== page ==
In the face of these unprecedented challenges, World Vision is calling for the world to prioritise the most vulnerable, especially girls and boys, in the following ways:
- Resource the UN’s COVID-19 Global Humanitarian Response Plan and initiatives to bilaterally and directly support local actors with capacity on the ground
- Build in flexibility including allowance for crisis modifiers to leverage existing resources as much as possible, in line with World Humanitarian Summit and Grand Bargain commitments
- Protect and maintain existing commitments to humanitarian response in fragile contexts, avoiding diversion of resources and adding flexibility to adapt to new operational realities
- Ensure national response plans include all individuals regardless of status, particularly internally displaced, refugees, asylum seekers and undocumented migrants
- Mobilise local resources and capacities for prevention and preparedness, including engagement of faith actors and networks that remain with their communities
- Place the impact on children at the heart of preparedness, prevention and response plans, ensuring to assess the age and gender-specific needs of girls and boys, invest in continuity of child protection systems and services, and support safe means for child participation where possible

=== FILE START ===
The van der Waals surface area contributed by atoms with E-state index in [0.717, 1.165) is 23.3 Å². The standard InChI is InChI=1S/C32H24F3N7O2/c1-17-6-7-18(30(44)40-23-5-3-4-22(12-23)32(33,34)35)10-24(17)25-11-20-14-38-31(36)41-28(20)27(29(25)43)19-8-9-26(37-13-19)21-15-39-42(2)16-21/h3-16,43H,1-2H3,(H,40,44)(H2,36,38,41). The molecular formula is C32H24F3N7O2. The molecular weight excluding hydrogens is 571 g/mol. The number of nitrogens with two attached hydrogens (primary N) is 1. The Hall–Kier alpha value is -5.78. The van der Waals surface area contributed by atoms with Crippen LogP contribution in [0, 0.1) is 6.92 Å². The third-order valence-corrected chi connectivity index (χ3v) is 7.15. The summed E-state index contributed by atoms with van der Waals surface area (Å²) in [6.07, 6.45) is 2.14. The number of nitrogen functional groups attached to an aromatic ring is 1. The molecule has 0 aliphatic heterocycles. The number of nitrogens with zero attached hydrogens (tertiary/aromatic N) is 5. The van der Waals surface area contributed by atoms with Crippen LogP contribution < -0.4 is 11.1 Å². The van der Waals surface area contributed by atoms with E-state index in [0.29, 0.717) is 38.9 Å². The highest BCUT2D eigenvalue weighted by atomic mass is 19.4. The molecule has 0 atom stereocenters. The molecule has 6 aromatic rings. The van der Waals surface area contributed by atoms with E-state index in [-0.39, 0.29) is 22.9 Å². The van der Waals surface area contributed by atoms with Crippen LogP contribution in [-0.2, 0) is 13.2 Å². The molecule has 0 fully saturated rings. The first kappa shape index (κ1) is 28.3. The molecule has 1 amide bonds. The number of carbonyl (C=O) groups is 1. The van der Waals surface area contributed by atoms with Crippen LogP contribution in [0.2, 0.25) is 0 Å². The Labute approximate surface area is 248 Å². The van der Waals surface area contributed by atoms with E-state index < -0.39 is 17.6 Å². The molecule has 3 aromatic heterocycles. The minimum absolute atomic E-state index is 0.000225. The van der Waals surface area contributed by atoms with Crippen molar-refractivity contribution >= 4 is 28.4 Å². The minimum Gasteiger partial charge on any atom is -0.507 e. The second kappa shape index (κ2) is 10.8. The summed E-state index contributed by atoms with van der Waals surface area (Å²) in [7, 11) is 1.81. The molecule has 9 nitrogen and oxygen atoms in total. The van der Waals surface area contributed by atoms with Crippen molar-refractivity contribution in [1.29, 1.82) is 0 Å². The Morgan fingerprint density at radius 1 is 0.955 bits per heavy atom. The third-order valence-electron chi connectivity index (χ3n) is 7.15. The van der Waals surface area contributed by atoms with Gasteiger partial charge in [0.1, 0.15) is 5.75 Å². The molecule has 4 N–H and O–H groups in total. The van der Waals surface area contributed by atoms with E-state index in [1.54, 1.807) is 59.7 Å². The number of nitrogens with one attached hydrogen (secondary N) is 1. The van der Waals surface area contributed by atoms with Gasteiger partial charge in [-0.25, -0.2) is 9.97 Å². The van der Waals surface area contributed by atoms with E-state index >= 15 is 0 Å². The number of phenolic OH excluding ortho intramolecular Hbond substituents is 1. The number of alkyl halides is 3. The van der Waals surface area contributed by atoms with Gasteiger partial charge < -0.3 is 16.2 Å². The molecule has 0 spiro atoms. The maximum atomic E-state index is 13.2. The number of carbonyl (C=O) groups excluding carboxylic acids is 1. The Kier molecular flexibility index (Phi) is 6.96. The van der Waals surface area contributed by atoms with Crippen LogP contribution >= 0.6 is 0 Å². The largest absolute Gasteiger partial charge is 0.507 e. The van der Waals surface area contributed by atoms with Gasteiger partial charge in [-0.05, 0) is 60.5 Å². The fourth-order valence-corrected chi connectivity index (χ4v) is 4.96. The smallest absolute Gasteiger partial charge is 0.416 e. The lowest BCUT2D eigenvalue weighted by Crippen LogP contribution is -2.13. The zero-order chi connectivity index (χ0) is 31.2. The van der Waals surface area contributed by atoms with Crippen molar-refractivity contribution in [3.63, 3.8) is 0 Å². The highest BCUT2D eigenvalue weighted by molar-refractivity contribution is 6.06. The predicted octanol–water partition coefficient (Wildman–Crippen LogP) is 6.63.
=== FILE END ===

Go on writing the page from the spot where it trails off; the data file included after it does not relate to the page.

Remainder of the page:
- Work together to address humanitarian access constraints with immediacy and consider exceptions to travel and movement restrictions for humanitarian workers
- Urgently identify alternatives to mass suspensions of life-saving humanitarian assistance as part of preparedness planning and find solutions to re-start where these have already occurred. Together with these actions, we can mitigate a catastrophe for children and their families.
World Vision is actively responding to coronavirus in 17 priority countries, including our existing humanitarian responses. We are promoting preventative measures, supporting health systems and workers, and providing holistic, multi-sector support to children with increased vulnerability as a result of COVID-19. In line with our commitments at the World Humanitarian Summit, we are adopting crisis modifiers and flexibility to shift our resources to rapidly respond, with the principle of Do No Harm at the forefront. We are mobilising our frontline staff, local partners, faith leaders and communities.
Now more than ever, we must all stand together in solidarity as a global community and do whatever it takes to protect our most vulnerable citizens now and into the future.